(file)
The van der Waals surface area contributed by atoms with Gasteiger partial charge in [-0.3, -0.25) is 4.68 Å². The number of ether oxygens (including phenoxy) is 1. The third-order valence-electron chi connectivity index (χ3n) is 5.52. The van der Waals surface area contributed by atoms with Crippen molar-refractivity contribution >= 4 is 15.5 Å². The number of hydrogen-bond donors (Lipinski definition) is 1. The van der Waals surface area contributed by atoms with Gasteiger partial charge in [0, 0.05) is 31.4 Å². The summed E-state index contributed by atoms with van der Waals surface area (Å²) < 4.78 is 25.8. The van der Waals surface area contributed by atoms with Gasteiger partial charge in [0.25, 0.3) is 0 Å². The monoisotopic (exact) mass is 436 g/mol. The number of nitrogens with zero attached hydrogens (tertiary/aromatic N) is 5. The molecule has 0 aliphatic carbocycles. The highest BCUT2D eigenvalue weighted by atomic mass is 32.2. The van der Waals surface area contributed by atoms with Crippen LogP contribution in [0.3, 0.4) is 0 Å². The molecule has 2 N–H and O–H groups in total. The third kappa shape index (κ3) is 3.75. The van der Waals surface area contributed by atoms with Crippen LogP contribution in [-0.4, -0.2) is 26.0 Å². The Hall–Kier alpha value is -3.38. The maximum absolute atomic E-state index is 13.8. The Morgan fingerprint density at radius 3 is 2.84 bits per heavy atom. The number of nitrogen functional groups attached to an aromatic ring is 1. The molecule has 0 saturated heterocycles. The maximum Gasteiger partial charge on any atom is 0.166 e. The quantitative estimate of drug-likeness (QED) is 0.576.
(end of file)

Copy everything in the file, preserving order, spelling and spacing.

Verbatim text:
The van der Waals surface area contributed by atoms with Gasteiger partial charge in [-0.3, -0.25) is 4.68 Å². The number of ether oxygens (including phenoxy) is 1. The third-order valence-electron chi connectivity index (χ3n) is 5.52. The van der Waals surface area contributed by atoms with Crippen molar-refractivity contribution >= 4 is 15.5 Å². The number of hydrogen-bond donors (Lipinski definition) is 1. The van der Waals surface area contributed by atoms with Gasteiger partial charge in [0, 0.05) is 31.4 Å². The summed E-state index contributed by atoms with van der Waals surface area (Å²) < 4.78 is 25.8. The van der Waals surface area contributed by atoms with Gasteiger partial charge in [0.25, 0.3) is 0 Å². The monoisotopic (exact) mass is 436 g/mol. The number of nitrogens with zero attached hydrogens (tertiary/aromatic N) is 5. The molecule has 0 aliphatic carbocycles. The highest BCUT2D eigenvalue weighted by atomic mass is 32.2. The van der Waals surface area contributed by atoms with Crippen LogP contribution in [0.3, 0.4) is 0 Å². The molecule has 2 N–H and O–H groups in total. The third kappa shape index (κ3) is 3.75. The van der Waals surface area contributed by atoms with Crippen LogP contribution in [-0.4, -0.2) is 26.0 Å². The Hall–Kier alpha value is -3.38. The maximum absolute atomic E-state index is 13.8. The Morgan fingerprint density at radius 3 is 2.84 bits per heavy atom. The number of nitrogen functional groups attached to an aromatic ring is 1. The molecule has 0 saturated heterocycles. The maximum Gasteiger partial charge on any atom is 0.166 e. The quantitative estimate of drug-likeness (QED) is 0.576.